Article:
Backstory is essential since characters have histories and their motivations and reactions stem from past events in their lives. Background information must be interspersed throughout the action with details that evoke the images and feelings I want the reader to have. I want my reader to react emotionally to the characters and that means I have to hook them and keep that reader aligned with the protagonist throughout.

Merriam Webster defines backstory as: a story that tells what led up to the main story or plot. Backstory is all the details that occurred prior to your story, which have an impact on your characters and the plot. Backstory helps your reader understand why your character acts or reacts the way they do now.

Rules Regarding Backstory:

1. Never start your story with backstory. While a prologue is a way to get some backstory in, it usually isn't necessary. Start your story at THE MOMENT OF CHANGE, that moment when your main character’s life is changed by some event or circumstance that sends him or her on a journey.

2. Never dump Wikipedia type stuff into the story and never dump a whole lot in one huge boring heap.

3. Never include backstory in dialogue between characters when both characters are already familiar with the backstory and would have no reason to discuss it.

4. Flashback is one way to add some backstory but be careful Transition in and ot of flashback gracefully and don't spend too long a time in the flashback scene.writinh flashback is difficult because readers must always be oriented as to where and when in regards to the story.

5. Backstory can also be included when a character has internal thoughts about the past or relates a memory to another character.

6. The best way to add backstory is to sprinkle it in appropriately and only as needed. Some authors do it brilliantly. Elizabeth George, for instance.

Monday, December 19, 2011

85,000 Words & Revising

Okay, I guess it's time to finally update everyone on the SFD* manuscript I roughed out in October as an experiment to see if it's even feasible to write 50,000 words in one month. If so, I planned to wholeheartedly endorse the increasingly popular NaNoWriMo marathon to my writing and journaling students as well as my writer friends. As you know from previous posts, I did it! And then some.

The best part of all this is it got me out of the writing funk and back into the writing groove.

I have been working on this manuscript ever since. I reached over 85,000 words during November, probably closer to 85,650 words, and during my daily revision process, cutting, switching paragraphs and sentences, deleting, adding, etc., the word count fluctuates but remains at about 85,000.

Word count, of course, is not important. What's important is that I am having a blast working on this project, one that took off once I found my POV narrator.

Here are a few more things I've learned about the writing process during the past three months:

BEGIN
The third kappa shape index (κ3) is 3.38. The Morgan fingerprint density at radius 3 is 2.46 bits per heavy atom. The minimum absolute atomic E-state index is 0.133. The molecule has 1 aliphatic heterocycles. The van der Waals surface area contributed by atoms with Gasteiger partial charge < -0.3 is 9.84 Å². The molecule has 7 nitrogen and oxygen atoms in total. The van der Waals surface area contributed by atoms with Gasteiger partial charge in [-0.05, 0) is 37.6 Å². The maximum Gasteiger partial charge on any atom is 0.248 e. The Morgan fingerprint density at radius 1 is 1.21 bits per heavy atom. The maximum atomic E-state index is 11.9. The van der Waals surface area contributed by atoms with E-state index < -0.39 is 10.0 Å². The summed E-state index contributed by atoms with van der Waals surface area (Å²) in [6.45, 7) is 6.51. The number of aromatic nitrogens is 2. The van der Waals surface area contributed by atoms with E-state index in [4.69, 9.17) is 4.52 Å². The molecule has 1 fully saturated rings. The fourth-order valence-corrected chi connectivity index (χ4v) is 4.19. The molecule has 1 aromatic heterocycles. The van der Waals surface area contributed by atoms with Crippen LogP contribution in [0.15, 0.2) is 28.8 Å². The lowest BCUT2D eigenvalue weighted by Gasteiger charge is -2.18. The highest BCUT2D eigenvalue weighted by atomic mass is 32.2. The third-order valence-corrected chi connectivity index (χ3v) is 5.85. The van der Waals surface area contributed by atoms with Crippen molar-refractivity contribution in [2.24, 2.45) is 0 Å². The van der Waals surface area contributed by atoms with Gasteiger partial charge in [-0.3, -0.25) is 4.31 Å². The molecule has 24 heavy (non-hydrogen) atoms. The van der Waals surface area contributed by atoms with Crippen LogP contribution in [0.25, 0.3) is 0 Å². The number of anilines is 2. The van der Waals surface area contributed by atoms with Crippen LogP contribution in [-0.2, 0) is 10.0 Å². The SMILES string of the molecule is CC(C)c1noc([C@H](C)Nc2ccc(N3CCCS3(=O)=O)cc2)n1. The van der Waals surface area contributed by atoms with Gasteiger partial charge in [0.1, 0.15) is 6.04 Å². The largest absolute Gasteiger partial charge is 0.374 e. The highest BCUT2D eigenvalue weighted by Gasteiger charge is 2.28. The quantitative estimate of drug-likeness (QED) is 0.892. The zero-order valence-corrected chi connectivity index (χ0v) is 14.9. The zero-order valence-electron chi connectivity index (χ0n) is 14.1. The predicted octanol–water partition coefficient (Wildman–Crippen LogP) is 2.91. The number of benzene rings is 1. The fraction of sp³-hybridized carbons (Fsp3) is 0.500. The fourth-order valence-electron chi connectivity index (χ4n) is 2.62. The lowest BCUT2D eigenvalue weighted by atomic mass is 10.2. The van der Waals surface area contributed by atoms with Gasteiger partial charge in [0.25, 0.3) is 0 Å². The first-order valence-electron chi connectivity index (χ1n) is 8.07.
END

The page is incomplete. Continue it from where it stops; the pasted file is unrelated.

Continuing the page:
It's important to be so in tune with your POV narrator that he or she takes over and just tells the story. This often doesn't happen so the way to force it to happen is to analyze the story idea from the viewpoint of different characters in the plot. The one you first thought might tell the story might not be the best one to choose. You need to know your narrator well. YOU are the author, not the narrator. Remember that.

It's important to continue to write daily, to live and breathe the story, so that you don't lose continuity. I found that my story holds together better this time because I took it in one huge plunge rather than spreading it out over years. I could more easily remember what happened earlier in the story and had a bead on what would happen later.

It's important to continue to read good books to stay inspired by the best that's out there. You aren't competing with these authors. You're being inspired to improve the level of your game. Just when you think you've got a perfect scene, you read a far better one in a novel and yearn to improve your own.

It's important to revise, revise, revise. As you do, you may discover the real story you are writing. To write, we must risk and make mistakes and that's why it's called the SFD*. Over and over, we must start again. Writing is RE-writing. As a sentence is retyped, it is often rephrased for the better or simply deleted. One word leads to the next, and every word must count and gleam. Writing is an art form and we must think like artists. Every sentence leads to the next. Nouns must be concrete; verbs must be active and appropriate; adverbs and adjectives must be scarce.

*SFD=Shitty First Draft

Monday, October 31, 2011

50,000 Words & Counting!

Yes,it can be done!

I decided to try the NaNoWriMo challenge a month early to see if it's even feasible to get 50,000 words written in 30 days. I wanted to do so before I urged my writing students to sign up. I am happy to report that it is not only possible but highly recommended for any writer needing to get that rough draft in the can.